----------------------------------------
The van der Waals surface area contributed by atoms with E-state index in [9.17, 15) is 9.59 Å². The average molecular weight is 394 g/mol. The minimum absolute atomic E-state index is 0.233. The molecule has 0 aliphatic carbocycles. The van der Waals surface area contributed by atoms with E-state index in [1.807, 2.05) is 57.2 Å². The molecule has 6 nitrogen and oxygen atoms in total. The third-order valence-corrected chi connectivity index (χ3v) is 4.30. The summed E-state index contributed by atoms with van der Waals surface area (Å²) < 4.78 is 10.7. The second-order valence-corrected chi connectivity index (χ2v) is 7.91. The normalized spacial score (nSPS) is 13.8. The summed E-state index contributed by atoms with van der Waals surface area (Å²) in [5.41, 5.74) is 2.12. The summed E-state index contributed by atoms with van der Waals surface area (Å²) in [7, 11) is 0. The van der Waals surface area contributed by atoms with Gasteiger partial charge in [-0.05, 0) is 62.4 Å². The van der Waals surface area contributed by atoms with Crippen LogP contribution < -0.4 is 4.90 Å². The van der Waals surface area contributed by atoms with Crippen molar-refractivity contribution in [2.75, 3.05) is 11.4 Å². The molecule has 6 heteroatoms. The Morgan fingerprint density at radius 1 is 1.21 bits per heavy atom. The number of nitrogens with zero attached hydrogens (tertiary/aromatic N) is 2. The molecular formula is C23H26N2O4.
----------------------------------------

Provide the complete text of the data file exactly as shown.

The van der Waals surface area contributed by atoms with E-state index in [9.17, 15) is 9.59 Å². The average molecular weight is 394 g/mol. The minimum absolute atomic E-state index is 0.233. The molecule has 0 aliphatic carbocycles. The van der Waals surface area contributed by atoms with E-state index in [1.807, 2.05) is 57.2 Å². The molecule has 6 nitrogen and oxygen atoms in total. The third-order valence-corrected chi connectivity index (χ3v) is 4.30. The summed E-state index contributed by atoms with van der Waals surface area (Å²) < 4.78 is 10.7. The second-order valence-corrected chi connectivity index (χ2v) is 7.91. The normalized spacial score (nSPS) is 13.8. The summed E-state index contributed by atoms with van der Waals surface area (Å²) in [5.41, 5.74) is 2.12. The summed E-state index contributed by atoms with van der Waals surface area (Å²) in [7, 11) is 0. The van der Waals surface area contributed by atoms with Gasteiger partial charge in [-0.05, 0) is 62.4 Å². The van der Waals surface area contributed by atoms with Crippen LogP contribution < -0.4 is 4.90 Å². The van der Waals surface area contributed by atoms with Crippen molar-refractivity contribution in [2.75, 3.05) is 11.4 Å². The molecule has 6 heteroatoms. The Morgan fingerprint density at radius 1 is 1.21 bits per heavy atom. The number of nitrogens with zero attached hydrogens (tertiary/aromatic N) is 2. The molecular formula is C23H26N2O4.